Four Takes on Global Oil Demand, Supply and Disruption
12 June 2007
Four major oil- and energy- related reports emerged this week: the International Energy Agency’s (IEA) Oil Market Report (OMR); BP’s Statistical Review of World Energy 2007; the Short-term Energy Outlook (STEO) from the US Energy Information Administration (EIA); and the EIA’s 2007 Outlook for Hurricane Impacts on Gulf of Mexico Crude Oil & Natural Gas Production.
BP’s annual report is backward-looking; it provides data and analysis of the consumption and production of the prior year. In comments on this year’s Review, BP notes that:
The year 2006 was another year of high and volatile energy prices. But despite high prices, world energy consumption growth remained above average, continuing the trend of recent years. Energy use is also increasingly shifting away from OECD countries and becoming more carbon-intensive.
The reports from the IEA and the EIA are forward-looking, albeit with some historic adjustments (such as IEA’s raising of 2006 demand) as required.
|The EIA’s forecast for global demand. Click to enlarge. Source: EIA.|
Demand. In the current OMR, IEA raised its forecast for an increase in global oil consumption to 2% for 2007, to 86.1 million barrels per day (Mbpd). This compares to the 1.2% growth in demand in 2006.
The EIA sees 2007 demand of 85.9 Mbpd, with further growth in demand in 2008 of 1.6 Mbpd to 87.5 Mbpd. In the STEO, EIA reduced European consumption in the first quarter due to warmer weather, but has raised oil consumption growth in China based upon continued strong economic growth projections. The United States, China, and the Middle East are major contributors to the increase in oil consumption, accounting for more than 2/3 over this two-year period.
Supply. The IEA trimmed its forecast for supply down to 84.9 Mbpd for 2007. Seasonal OECD stoppages compounded weaker OPEC crude supply, notably in Nigeria, where outages are currently near 800 thousand barrels per day (kbpd). IEA trimmed non-OPEC 2007 output by 110 kbpd to 50.2 Mbpd, with growth of 0.9 Mbpd this year.
The violence-induced Nigerian outages cut total OPEC crude supply by 425 kbpd to 30.1 mbpd. Stronger demand raises 2007’s ‘call on OPEC crude and stock change’ by 0.5 Mbpd, with the seasonal rise in the call outstripping OPEC capacity additions by 4Q07.
The EIA forecasts global supply of 85.1 Mbpd in 2007 and 87.6 Mbpd in 2008. It expects non-OPEC production is projected to grow by about 600 kbpd in 2007 and by 900 kbpd in 2008&mash;roughly half the expected growth in consumption (International Oil Supply Charts).
The EIA lowered its 2007 projections from last month’s STEO for non-OPEC supply by 150 kbpd, reflecting expectations that some US Gulf of Mexico production will be affected by hurricanes, and lower-than-expected first quarter 2007 actual production data and continued project delays in Africa and Central and South America.
The EIA expects that rising oil demand over the next few months will outpace growth in non-OPEC supply, and is assuming that the OPEC 11 should increase production by more than 1 million bpd to maintain normal inventory levels. “If OPEC production does not increase more inventory levels decline, upward price pressures could result.”
BP noted in the Review that oil production outside OPEC rose by just under 300 kbpd in 2006—a stronger result than 2005, but less than half the 10-year average. OECD output fell by 430 kbpd, the fourth consecutive annual decline. Meanwhile, Russian production reached another post-Soviet peak,rising by 220 kbpd. Azerbaijan, Angola (which joined OPEC on 1 January 2007) and Canada each increased production by at least 100 kbpd.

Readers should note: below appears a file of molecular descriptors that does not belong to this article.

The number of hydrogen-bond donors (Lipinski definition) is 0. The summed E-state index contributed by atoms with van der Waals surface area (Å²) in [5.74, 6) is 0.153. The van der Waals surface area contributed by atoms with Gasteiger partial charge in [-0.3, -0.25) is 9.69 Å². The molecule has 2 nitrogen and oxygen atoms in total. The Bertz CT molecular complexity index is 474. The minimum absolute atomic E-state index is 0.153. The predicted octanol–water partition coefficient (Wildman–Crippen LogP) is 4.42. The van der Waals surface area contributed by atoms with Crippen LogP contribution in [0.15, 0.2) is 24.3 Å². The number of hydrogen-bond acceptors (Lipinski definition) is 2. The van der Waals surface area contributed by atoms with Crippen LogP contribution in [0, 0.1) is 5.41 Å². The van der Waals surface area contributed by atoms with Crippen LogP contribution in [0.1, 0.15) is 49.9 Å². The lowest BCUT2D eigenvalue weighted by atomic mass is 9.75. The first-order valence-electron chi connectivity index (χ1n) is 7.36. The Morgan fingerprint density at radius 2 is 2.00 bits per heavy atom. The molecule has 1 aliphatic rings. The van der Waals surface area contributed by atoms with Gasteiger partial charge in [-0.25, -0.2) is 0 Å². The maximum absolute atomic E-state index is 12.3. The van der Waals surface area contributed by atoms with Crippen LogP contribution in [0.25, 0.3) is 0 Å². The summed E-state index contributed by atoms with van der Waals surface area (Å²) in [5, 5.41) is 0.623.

The level of global reserves dropped by 0.1%—1 billion barrels—in 2006, according to BP’s figures, and the reserves-to-production ratio dropped slightly to 40.5 years, compared with 41 years in 1996 and 39.8 years in 1986.
Disruption. In addition to the potential for disruptive events such as the violence in Nigeria or terrorism in the Middle East, there is a likelihood, according to the EIA, that above-normal hurricane activity in the Atlantic is likely to correspond to increased impacts on offshore crude oil and natural gas producers in the Gulf of Mexico.
The National Oceanic and Atmospheric Administration (NOAA) predicts above-normal hurricane activity in its 22 May 2007 version of the Atlantic Hurricane Season Outlook. NOAA projects 13 to 17 named storms will form within the Atlantic Basin, including 7 to 10 hurricanes of which 3 to 5 will be intense.
|Cumulative probability distribution curve for shut-in production resulting from hurricanes in the 2007 season. Click to enlarge. Source: EIA.|
Based on a Monte Carlo hurricane outage simulation (which is conditional on how NOAA’s most recent predictions for the level of Atlantic basin hurricane activity compare to historical activity), EIA expects a total of about 13.2 million barrels of crude oil and 86.5 billion cubic feet (bcf) of natural gas to be shut in during the 2007 hurricane season.
The simulation results indicate a 1.3% probability of more than 100 million barrels of crude oil and/or 600 bcf of natural gas being shut-in during the 2007 hurricane season, similar to the cumulative impact of Hurricanes Katrina and Rita in 2005. Conversely, there is only a 2.2% chance that offshore Gulf of Mexico production will be unaffected this year as it was during last year’s hurricane season. During a season that experiences the average number of Gulf hurricanes, the probability of no shut-in production is approximately 8%.
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